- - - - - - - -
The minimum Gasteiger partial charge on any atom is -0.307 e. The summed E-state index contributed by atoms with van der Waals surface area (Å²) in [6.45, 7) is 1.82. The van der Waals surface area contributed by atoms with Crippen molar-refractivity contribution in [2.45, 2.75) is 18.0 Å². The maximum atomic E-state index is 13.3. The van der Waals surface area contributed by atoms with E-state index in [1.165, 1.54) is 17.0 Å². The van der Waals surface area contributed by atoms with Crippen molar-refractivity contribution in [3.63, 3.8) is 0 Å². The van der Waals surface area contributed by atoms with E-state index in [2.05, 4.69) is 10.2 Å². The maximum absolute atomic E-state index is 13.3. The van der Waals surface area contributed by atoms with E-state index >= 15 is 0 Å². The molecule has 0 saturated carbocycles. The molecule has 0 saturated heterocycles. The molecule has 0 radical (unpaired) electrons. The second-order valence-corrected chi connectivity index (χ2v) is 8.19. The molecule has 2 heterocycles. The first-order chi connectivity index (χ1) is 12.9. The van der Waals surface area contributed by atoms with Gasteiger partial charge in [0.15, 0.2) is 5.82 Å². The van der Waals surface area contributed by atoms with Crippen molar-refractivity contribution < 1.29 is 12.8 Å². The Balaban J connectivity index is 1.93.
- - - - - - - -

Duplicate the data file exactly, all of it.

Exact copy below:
The minimum Gasteiger partial charge on any atom is -0.307 e. The summed E-state index contributed by atoms with van der Waals surface area (Å²) in [6.45, 7) is 1.82. The van der Waals surface area contributed by atoms with Crippen molar-refractivity contribution in [2.45, 2.75) is 18.0 Å². The maximum atomic E-state index is 13.3. The van der Waals surface area contributed by atoms with E-state index in [1.165, 1.54) is 17.0 Å². The van der Waals surface area contributed by atoms with Crippen molar-refractivity contribution in [3.63, 3.8) is 0 Å². The van der Waals surface area contributed by atoms with E-state index in [2.05, 4.69) is 10.2 Å². The maximum absolute atomic E-state index is 13.3. The van der Waals surface area contributed by atoms with E-state index >= 15 is 0 Å². The molecule has 0 saturated carbocycles. The molecule has 0 saturated heterocycles. The molecule has 0 radical (unpaired) electrons. The second-order valence-corrected chi connectivity index (χ2v) is 8.19. The molecule has 2 heterocycles. The first-order chi connectivity index (χ1) is 12.9. The van der Waals surface area contributed by atoms with Gasteiger partial charge in [0.15, 0.2) is 5.82 Å². The van der Waals surface area contributed by atoms with Crippen molar-refractivity contribution < 1.29 is 12.8 Å². The Balaban J connectivity index is 1.93.